This is a weekly blog about the Raspberry Pi 4 (“RPI4”), the latest product in the popular Raspberry Pi range of computers.
I started my adventures with gaming in Week 15 of this blog where I evaluated home computer emulators. For this week, I’m going to look at a few retro games, all nestling in Raspbian’s repositories. While its quad-core BCM2711 system-on-chip has more powerful processing cores, and the first upgrade to the graphics processor in the project’s history, it’s important to be realistic with expectations about the RPI4’s gaming potential.
Let’s kick off with a classic open source game.
Blob Wars: Metal Blob Solid
Blob Wars is a 2D platform game, where you take on the role of a fearless Blob agent, Bob, who’s mission is to infiltrate various enemy bases and rescue as many MIAs as possible, while battling many vicious aliens.
The game is cleverly designed, challenging, and sports some fun missions. It’s a good game with reasonable longevity. And the RPI4 handles it with aplomb.
A definite success.
Battle Tanks is an amusing battle on your desk, where you can choose one of three vehicles and eliminate your enemy using the whole arsenal of weapons. It has original cartoon-like graphics and cool music.
I remember trying this game on an earlier model of the Raspberry Pi. I can’t remember if it was the Pi 2 or the Pi 3. But I do recall I wasn’t happy with the performance. It ran like a turkey. With the RPI4, it’s a whole new ball game [Ed – that’s a different type of game].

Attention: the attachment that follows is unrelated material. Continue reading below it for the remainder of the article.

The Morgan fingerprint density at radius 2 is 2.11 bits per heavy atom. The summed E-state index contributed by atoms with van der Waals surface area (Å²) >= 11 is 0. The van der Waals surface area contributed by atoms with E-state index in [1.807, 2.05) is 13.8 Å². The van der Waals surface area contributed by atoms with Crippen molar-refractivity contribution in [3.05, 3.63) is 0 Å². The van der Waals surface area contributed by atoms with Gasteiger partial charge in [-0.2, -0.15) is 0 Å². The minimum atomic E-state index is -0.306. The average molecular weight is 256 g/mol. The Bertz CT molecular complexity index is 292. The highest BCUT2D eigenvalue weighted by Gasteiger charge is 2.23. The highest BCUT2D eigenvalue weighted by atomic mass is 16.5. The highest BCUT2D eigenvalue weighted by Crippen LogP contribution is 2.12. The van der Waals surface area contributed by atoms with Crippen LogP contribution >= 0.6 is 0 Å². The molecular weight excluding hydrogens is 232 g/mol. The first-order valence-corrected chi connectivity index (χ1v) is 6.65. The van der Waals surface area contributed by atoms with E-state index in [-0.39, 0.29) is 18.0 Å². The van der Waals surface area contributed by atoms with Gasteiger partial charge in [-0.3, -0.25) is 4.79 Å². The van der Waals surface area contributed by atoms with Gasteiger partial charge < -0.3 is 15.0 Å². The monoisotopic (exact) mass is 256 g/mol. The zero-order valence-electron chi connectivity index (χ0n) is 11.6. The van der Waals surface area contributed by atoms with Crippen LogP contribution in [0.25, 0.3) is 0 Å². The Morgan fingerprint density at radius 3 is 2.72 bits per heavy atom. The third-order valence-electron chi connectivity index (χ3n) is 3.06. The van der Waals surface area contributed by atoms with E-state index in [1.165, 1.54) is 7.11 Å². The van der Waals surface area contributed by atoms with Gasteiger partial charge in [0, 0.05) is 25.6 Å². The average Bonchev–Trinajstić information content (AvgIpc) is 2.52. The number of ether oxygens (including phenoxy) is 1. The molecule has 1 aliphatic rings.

The game runs really well on the RPI4. Hours of fun.
OpenArena aims to be a free, yet compatible clone of Quake III Arena, a multi-player first person shooter. OpenArena is free and open source. And it’s included in the Raspbian repositories together with lots of game data such as maps, player graphics, and textures. Install OpenArena with PiPackages or from the command line, and all the game data packages, community map packs etc. are installed automatically.
While RPI4 offers much better performance compared to its predecessors, don’t think you can run OpenArena at high resolutions. To get high frame rates it’s still necessary to turn down the graphics settings. For example, I turned the GL Extensions off, set Geometric detail to low, and the Texture detail to low. And I used a low resolution. With these settings I can get 70-100 fps a second. Very smooth graphics at the expense of some of the intrinsic beauty. And there’s still occasional glitches and/or tearing evident which is disappointing.
Chocolate Doom aims to accurately reproduce the original DOS version of Doom and other games based on the Doom engine in a form that can be run on modern computers. Installing the Raspbian package adds menu entries for Doom, Heretic, Hexen, and Strife.
While there’s the convenient package in the Raspbian repositories, you’ll need a DOOM wad to play the game. See the end of the article for the commands to grab one.
Now, we’ve strayed away from open source, as the WAD file is shareware. I focused on Doom for this week, and was pleased with the performance. Even though I’ve played the game on and off for years, it’s still enjoyable.
Beneath a Steel Sky
Set in a futuristic Australian dystopian future (like Mad Max but with cities), Beneath a Steel Sky is a point-and-click adventure. While rare these days, back in the 1990s they were a popular approach to the story-focused adventure game.
The game runs well on the RPI4, but it’s the least demanding of the games I’m covering here, so that’s unsurprising. If you like point-and-click adventures, it’s a good introduction.